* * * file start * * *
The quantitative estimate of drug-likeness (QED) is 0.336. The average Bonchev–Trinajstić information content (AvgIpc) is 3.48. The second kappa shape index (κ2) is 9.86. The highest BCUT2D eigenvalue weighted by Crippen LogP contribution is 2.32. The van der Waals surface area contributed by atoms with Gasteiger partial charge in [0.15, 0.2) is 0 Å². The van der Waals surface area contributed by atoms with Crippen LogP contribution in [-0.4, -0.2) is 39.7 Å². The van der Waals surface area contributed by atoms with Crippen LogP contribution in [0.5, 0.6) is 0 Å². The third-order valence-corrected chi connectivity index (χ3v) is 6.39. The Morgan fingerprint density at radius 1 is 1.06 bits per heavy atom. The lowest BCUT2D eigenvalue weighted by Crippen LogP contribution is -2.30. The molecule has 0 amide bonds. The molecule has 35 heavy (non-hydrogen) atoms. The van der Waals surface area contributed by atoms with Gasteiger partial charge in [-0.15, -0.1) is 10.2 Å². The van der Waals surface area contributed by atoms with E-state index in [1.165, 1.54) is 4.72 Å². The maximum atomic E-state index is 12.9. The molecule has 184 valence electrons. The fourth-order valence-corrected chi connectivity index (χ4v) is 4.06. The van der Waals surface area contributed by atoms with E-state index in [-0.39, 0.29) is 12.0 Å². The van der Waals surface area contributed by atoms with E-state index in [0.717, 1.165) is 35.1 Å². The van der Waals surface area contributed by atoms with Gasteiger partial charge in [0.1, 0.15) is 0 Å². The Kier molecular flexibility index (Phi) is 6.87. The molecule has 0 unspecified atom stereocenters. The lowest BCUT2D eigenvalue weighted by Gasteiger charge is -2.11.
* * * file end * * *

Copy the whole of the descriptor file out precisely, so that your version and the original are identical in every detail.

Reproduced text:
The quantitative estimate of drug-likeness (QED) is 0.336. The average Bonchev–Trinajstić information content (AvgIpc) is 3.48. The second kappa shape index (κ2) is 9.86. The highest BCUT2D eigenvalue weighted by Crippen LogP contribution is 2.32. The van der Waals surface area contributed by atoms with Gasteiger partial charge in [0.15, 0.2) is 0 Å². The van der Waals surface area contributed by atoms with Crippen LogP contribution in [-0.4, -0.2) is 39.7 Å². The van der Waals surface area contributed by atoms with Crippen LogP contribution in [0.5, 0.6) is 0 Å². The third-order valence-corrected chi connectivity index (χ3v) is 6.39. The Morgan fingerprint density at radius 1 is 1.06 bits per heavy atom. The lowest BCUT2D eigenvalue weighted by Crippen LogP contribution is -2.30. The molecule has 0 amide bonds. The molecule has 35 heavy (non-hydrogen) atoms. The van der Waals surface area contributed by atoms with Gasteiger partial charge in [-0.15, -0.1) is 10.2 Å². The van der Waals surface area contributed by atoms with E-state index in [1.165, 1.54) is 4.72 Å². The maximum atomic E-state index is 12.9. The molecule has 184 valence electrons. The fourth-order valence-corrected chi connectivity index (χ4v) is 4.06. The van der Waals surface area contributed by atoms with E-state index in [-0.39, 0.29) is 12.0 Å². The van der Waals surface area contributed by atoms with E-state index in [0.717, 1.165) is 35.1 Å². The van der Waals surface area contributed by atoms with Gasteiger partial charge in [0.1, 0.15) is 0 Å². The Kier molecular flexibility index (Phi) is 6.87. The molecule has 0 unspecified atom stereocenters. The lowest BCUT2D eigenvalue weighted by Gasteiger charge is -2.11.